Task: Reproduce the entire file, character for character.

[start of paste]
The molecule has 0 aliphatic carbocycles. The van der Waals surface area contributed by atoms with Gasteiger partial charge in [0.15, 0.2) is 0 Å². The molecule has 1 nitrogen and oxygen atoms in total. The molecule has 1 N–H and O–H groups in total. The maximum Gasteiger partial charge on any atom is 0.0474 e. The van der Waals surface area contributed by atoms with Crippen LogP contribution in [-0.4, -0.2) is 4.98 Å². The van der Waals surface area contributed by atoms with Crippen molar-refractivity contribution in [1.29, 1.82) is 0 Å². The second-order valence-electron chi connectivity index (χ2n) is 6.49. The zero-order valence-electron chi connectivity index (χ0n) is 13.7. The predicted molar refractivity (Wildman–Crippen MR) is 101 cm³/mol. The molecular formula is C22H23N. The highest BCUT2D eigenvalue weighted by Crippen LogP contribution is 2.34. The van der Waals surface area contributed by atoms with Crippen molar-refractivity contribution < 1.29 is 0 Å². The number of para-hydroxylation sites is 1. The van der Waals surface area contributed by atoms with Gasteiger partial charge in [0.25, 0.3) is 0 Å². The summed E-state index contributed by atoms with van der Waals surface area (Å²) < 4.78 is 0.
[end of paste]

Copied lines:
The molecule has 0 aliphatic carbocycles. The van der Waals surface area contributed by atoms with Gasteiger partial charge in [0.15, 0.2) is 0 Å². The molecule has 1 nitrogen and oxygen atoms in total. The molecule has 1 N–H and O–H groups in total. The maximum Gasteiger partial charge on any atom is 0.0474 e. The van der Waals surface area contributed by atoms with Crippen LogP contribution in [-0.4, -0.2) is 4.98 Å². The van der Waals surface area contributed by atoms with Crippen molar-refractivity contribution in [1.29, 1.82) is 0 Å². The second-order valence-electron chi connectivity index (χ2n) is 6.49. The zero-order valence-electron chi connectivity index (χ0n) is 13.7. The predicted molar refractivity (Wildman–Crippen MR) is 101 cm³/mol. The molecular formula is C22H23N. The highest BCUT2D eigenvalue weighted by Crippen LogP contribution is 2.34. The van der Waals surface area contributed by atoms with Crippen molar-refractivity contribution < 1.29 is 0 Å². The number of para-hydroxylation sites is 1. The van der Waals surface area contributed by atoms with Gasteiger partial charge in [0.25, 0.3) is 0 Å². The summed E-state index contributed by atoms with van der Waals surface area (Å²) < 4.78 is 0.